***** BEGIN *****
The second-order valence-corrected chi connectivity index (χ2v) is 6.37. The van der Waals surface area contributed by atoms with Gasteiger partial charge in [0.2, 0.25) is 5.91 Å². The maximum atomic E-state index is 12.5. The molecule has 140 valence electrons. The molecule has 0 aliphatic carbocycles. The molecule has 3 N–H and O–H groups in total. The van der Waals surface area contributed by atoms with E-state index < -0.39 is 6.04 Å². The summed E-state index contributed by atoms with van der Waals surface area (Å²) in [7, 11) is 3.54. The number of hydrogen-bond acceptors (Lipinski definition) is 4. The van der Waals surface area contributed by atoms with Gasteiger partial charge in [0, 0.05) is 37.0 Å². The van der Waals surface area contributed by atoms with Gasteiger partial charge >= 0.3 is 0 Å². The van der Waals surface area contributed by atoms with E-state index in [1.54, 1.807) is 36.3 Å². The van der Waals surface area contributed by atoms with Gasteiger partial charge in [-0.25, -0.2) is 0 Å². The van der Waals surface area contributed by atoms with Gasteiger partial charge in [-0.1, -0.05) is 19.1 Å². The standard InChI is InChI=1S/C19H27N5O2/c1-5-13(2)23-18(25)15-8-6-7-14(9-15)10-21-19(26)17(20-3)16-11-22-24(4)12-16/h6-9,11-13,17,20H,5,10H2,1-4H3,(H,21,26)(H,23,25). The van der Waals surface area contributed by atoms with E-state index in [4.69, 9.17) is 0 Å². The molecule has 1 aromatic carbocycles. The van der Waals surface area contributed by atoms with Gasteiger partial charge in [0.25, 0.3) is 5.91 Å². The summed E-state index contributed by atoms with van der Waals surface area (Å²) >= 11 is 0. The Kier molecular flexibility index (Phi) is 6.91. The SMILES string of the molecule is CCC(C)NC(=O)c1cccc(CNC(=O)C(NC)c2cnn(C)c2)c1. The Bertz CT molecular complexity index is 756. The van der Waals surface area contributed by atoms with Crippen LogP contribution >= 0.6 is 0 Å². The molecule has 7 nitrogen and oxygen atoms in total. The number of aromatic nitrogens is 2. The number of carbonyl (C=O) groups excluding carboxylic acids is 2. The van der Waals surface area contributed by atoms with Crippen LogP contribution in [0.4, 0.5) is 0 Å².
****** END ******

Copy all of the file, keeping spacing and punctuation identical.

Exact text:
The second-order valence-corrected chi connectivity index (χ2v) is 6.37. The van der Waals surface area contributed by atoms with Gasteiger partial charge in [0.2, 0.25) is 5.91 Å². The maximum atomic E-state index is 12.5. The molecule has 140 valence electrons. The molecule has 0 aliphatic carbocycles. The molecule has 3 N–H and O–H groups in total. The van der Waals surface area contributed by atoms with E-state index < -0.39 is 6.04 Å². The summed E-state index contributed by atoms with van der Waals surface area (Å²) in [7, 11) is 3.54. The number of hydrogen-bond acceptors (Lipinski definition) is 4. The van der Waals surface area contributed by atoms with Gasteiger partial charge in [0, 0.05) is 37.0 Å². The van der Waals surface area contributed by atoms with Gasteiger partial charge >= 0.3 is 0 Å². The van der Waals surface area contributed by atoms with E-state index in [1.54, 1.807) is 36.3 Å². The van der Waals surface area contributed by atoms with Gasteiger partial charge in [-0.25, -0.2) is 0 Å². The van der Waals surface area contributed by atoms with Gasteiger partial charge in [-0.1, -0.05) is 19.1 Å². The standard InChI is InChI=1S/C19H27N5O2/c1-5-13(2)23-18(25)15-8-6-7-14(9-15)10-21-19(26)17(20-3)16-11-22-24(4)12-16/h6-9,11-13,17,20H,5,10H2,1-4H3,(H,21,26)(H,23,25). The van der Waals surface area contributed by atoms with E-state index in [4.69, 9.17) is 0 Å². The molecule has 1 aromatic carbocycles. The van der Waals surface area contributed by atoms with Gasteiger partial charge in [0.25, 0.3) is 5.91 Å². The summed E-state index contributed by atoms with van der Waals surface area (Å²) >= 11 is 0. The Kier molecular flexibility index (Phi) is 6.91. The SMILES string of the molecule is CCC(C)NC(=O)c1cccc(CNC(=O)C(NC)c2cnn(C)c2)c1. The Bertz CT molecular complexity index is 756. The van der Waals surface area contributed by atoms with Crippen LogP contribution >= 0.6 is 0 Å². The molecule has 7 nitrogen and oxygen atoms in total. The number of aromatic nitrogens is 2. The number of carbonyl (C=O) groups excluding carboxylic acids is 2. The van der Waals surface area contributed by atoms with Crippen LogP contribution in [0.4, 0.5) is 0 Å².